nep-lma New Economics Papers
on Labor Markets - Supply, Demand, and Wages
Issue of 2017‒09‒17
eight papers chosen by
Joseph Marchand
University of Alberta

  1. Quantifying the effect of labor market size on learning externalities By Peters, Jan Cornelius
  2. Does the negative effect of caregiving on work persist over time? By Heger, Dörte; Korfhage, Thorben
  3. Credit Crunch and Downward Nominal Wage Rigidities By Jean-François Rouillard
  4. Loss Aversion and the Quantity-Quality Tradeoff By Jared Rubin; Anya Samek; Roman M. Sheremeta
  5. The value of air quality in Chinese cities: Evidence from labor and property market outcomes By Xuan Huang; Bruno Lanz
  6. Gender, Willingness to Compete and Career Choices Along the Whole Ability Distribution By Thomas (T.) Buser; Noemi Peter; Stefan Wolter
  7. TV and entrepreneurship By Slavtchev, Viktor; Wyrwich, Michael
  8. Labour Income, Social Transfers and Child Poverty By Bruce Bradbury; Markus Jäntti; Lena Lindahl

  1. By: Peters, Jan Cornelius
    Abstract: We show for Germany that labor productivity as reflected in wage is, ceteris paribus, higher for workers who previously acquired work experience in rather urban labor markets with a large local workforce than in rather rural labor markets which are small in terms of regional employment. Our empirical analysis provides new evidence on the magnitude of these dynamic agglomeration gains by estimating the elasticity of wages with regard to the (cumulated) size of the local labor markets in which workers acquired experience. It shows that this elasticity increases with the level of individual experience to more than 0.06 implying that today's wage of a worker with 20 years of experience or more would be about four to five percent higher if the worker would have gained all his or her experience in local labor markets double the size of the labor markets in which he or she actually was working in the past. These identified dynamic agglomeration gains are supposed to be related to learning externalities. The analysis uses information on individual employment biographies and regional employment from 1975 onwards. The wage information refers to more than 300,000 entry wages of new employment relationships in Germany in the period 2005 to 2011. The depreciation of human capital is taken into account and that high-skilled workers presumably are the ones other workers learn the most from.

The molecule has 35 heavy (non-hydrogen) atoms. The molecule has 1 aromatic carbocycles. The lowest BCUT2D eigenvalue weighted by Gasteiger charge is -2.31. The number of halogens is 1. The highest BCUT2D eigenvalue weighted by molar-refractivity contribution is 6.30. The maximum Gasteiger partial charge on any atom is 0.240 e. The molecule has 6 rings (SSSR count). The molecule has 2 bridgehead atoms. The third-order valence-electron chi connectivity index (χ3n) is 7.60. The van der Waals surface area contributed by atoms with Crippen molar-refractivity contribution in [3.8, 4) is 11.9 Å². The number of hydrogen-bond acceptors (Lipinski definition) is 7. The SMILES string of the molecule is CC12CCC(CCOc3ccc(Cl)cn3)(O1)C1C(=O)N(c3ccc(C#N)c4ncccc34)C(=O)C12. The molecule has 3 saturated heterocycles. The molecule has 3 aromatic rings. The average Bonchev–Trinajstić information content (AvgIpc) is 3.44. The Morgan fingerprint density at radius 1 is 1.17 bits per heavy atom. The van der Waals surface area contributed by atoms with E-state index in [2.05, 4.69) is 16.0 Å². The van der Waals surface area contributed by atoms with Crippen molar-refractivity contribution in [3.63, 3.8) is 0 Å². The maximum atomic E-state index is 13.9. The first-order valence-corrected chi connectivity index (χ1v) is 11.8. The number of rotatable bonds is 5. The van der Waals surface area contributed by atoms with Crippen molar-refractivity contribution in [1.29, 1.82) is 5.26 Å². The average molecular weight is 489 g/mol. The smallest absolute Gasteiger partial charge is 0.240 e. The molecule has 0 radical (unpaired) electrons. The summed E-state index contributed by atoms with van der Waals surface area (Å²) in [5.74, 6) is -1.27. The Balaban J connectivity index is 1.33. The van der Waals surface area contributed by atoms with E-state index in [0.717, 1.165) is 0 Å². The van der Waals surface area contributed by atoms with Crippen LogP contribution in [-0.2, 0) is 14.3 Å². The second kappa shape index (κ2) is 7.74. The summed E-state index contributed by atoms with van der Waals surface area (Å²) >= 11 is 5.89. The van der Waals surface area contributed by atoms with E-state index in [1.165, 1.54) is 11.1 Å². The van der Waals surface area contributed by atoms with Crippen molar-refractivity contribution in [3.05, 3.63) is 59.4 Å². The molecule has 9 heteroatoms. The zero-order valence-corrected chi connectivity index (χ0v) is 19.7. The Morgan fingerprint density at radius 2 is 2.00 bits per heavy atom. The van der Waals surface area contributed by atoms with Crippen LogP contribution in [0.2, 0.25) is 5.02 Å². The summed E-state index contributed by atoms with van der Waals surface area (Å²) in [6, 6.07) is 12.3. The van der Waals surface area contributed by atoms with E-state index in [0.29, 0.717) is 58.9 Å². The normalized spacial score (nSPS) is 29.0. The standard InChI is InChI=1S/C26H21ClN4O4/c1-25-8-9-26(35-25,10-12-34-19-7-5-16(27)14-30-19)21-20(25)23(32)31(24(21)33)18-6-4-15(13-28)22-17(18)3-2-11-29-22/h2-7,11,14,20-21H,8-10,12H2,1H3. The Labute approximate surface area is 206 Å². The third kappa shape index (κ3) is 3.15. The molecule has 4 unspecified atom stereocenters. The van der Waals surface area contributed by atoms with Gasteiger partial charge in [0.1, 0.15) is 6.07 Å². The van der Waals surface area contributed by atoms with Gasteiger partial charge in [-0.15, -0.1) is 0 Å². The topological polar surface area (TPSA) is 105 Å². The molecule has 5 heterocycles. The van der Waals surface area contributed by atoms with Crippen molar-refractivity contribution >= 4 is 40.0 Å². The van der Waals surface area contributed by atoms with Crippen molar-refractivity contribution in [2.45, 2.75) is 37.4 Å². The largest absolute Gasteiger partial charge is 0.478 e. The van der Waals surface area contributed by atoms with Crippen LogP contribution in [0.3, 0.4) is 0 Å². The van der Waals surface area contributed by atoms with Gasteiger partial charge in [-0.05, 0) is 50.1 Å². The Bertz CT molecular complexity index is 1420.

Keywords: Dynamic agglomeration economies,Human capital externalities,Learning,Regional disparities,Dynamische Agglomerationsvorteile,Humankapitalexternalitäten,Lernen,Regionale Disparitäten
    JEL: R10 R23 J31
    Date: 2017
  2. By: Heger, Dörte; Korfhage, Thorben
    Abstract: Informal caregivers provide valuable services to elderly persons with long-term care needs. However, the time commitment of caregiving often competes against time spent in the labour force. In addition to the momentary trade-off, long-term consequences are possible since especially older workers might find it difficult to re-enter the labour market after a caregiving spell. While several studies document a negative relationship between caregiving and work, little is known about whether this effect is persistent over time. Analysing a large panel data set of 15 European countries and Israel, we show that care provision to an elderly parent has lasting negative effects on employment for both men and women but only women reduce their working hours.
    Keywords: informal care,labour market outcomes,short and medium term effects
    JEL: J14 J22
    Date: 2017
  3. By: Jean-François Rouillard (Département d'économique, Université de Sherbrooke)
    Abstract: Through the lens of a dynamic model that features financial frictions and downward nominal wage rigidities (DNWR), I simulate a credit crunch similar to the one experienced by the US during the 2007-09 recession. Since the constraint on nominal wage infl ation binds, this induces important cutbacks in hours worked. For a 2% infl ation- target regime, the minimal deviation of hours worked is 2.72 greater with DNWR than with flexible wages. Total losses in hours worked are also 43% lower when the infl ation target is elevated from 2% to 4%. Moreover, the model can account for a large part of the upward shift in the labor wedge that occurred during the recession. This result arises because the marginal rate of substitution of consumption for leisure signi cantly deviates from real wages with DNWR.